It's actually an example of the market mechanism solving the problem, you're just ignoring a few actors here:

The payment processor of Patreon has an interest not to deal with the porn, therefore declines the business.

The payment processor of competing actual porn platforms has a market niche to take exactly that business.

All the middlemen that are required here (for complex reasons) get paid for making it happen.

Nothing is lost, therefore no inefficiency, therefore no failure. The money not spent on one performer through Patreon can instead be spent on any other performer wise enough not to rely on Patreon for payment.


I know what everybody's thinking: visa/mastercard is playing world morality police. But most of the major payment processors have banned certain types of products from being used on their platform[1], some of which obstinately lacks a "moral" reasoning (see: virtual game currency). My guess is that those types of businesses attract a high fraud/chargeback rate, which makes them more expensive to process. It's a risk/benefit trade off, nothing more.

[1] https://stripe.com/gb/prohibited-businesses

https://www.paypal.com/gb/webapps/mpp/ua/acceptableuse-full

https://docs.adyen.com/legal/adyen-restricted-prohibited-lis...


Gambling is super high risk compared to porn.

In fact, high risk is just another way in which VISA and MC will squeeze merchants, it doesn't matter to VISA because they pass all of the risk to the merchant anyway.


Can someone explain to me why people and companies even use credit cards? Why not bank transfers? Why credit cards are often in exclusions to other payment methods?

I wanted to support 3blue1brown on Patreon and I can't because I need to have a credit card. Even PayPal requires a credit card.

If I want to have a server on AWS or Google Cloud I need to have a credit card.

Why not prepay trough bank transfer? It's some American thing that is just imposed on Europeans because why not or there are some valid reasons why companies try to force credit cards on me?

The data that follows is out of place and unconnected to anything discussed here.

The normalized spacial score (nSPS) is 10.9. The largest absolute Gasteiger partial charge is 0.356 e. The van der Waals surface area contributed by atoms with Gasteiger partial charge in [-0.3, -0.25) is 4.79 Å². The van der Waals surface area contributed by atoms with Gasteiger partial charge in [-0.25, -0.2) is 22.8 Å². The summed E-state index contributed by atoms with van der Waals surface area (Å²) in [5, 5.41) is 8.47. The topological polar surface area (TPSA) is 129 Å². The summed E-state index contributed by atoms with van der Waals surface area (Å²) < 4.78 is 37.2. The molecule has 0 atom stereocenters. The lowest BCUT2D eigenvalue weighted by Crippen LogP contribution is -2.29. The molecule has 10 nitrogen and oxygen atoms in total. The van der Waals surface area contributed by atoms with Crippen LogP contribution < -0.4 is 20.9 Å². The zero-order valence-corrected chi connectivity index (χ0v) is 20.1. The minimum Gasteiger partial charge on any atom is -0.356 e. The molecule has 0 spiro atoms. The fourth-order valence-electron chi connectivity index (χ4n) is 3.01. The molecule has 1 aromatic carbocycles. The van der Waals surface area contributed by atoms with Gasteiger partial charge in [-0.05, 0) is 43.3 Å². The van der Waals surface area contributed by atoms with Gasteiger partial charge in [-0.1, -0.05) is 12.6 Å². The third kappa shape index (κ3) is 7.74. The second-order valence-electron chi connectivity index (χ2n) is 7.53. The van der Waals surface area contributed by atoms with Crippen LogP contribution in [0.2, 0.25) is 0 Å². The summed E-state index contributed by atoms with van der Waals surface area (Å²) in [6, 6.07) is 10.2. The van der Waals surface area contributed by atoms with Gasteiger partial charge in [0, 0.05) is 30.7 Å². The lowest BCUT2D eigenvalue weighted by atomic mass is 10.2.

As I see it, if I send someone money it's up to me and that person, eventually to a court, to resolve any issues. Why bank can't be a neutral third-party?

To me it seems like a beneficial deal to companies. If they got the money then it's up to them to return them or not, so they are in beneficial, safe position.

Currently I try to somehow go around need for credit cards with virtual credit cards that are prepaid, but it seems like they are banned quite often... E.g. I haven't found a way to do prepaid for Google Cloud, so I can't use it.


Credit cards offer a lot of benefits and cash back (essentially a discount).for bank transfer to compete they’d need to offer the consumer similar fiscounts in lieu of the benefits and cashback.

Some cards can offer 3-5% of the transaction back, on top of a slew of benefits including extended warranty, 90 day accidental damage or theft reimbursement, price protection (a refund if the price changes), return protection (a refund if the store doesn’t accept a return).


Yes, that would explain why customers may want to use, so companies may offer them as an option, but why companies don't offer bank transfers? In Europe we do most of the day to day payments with bank transfers and companies seems to be OK with that.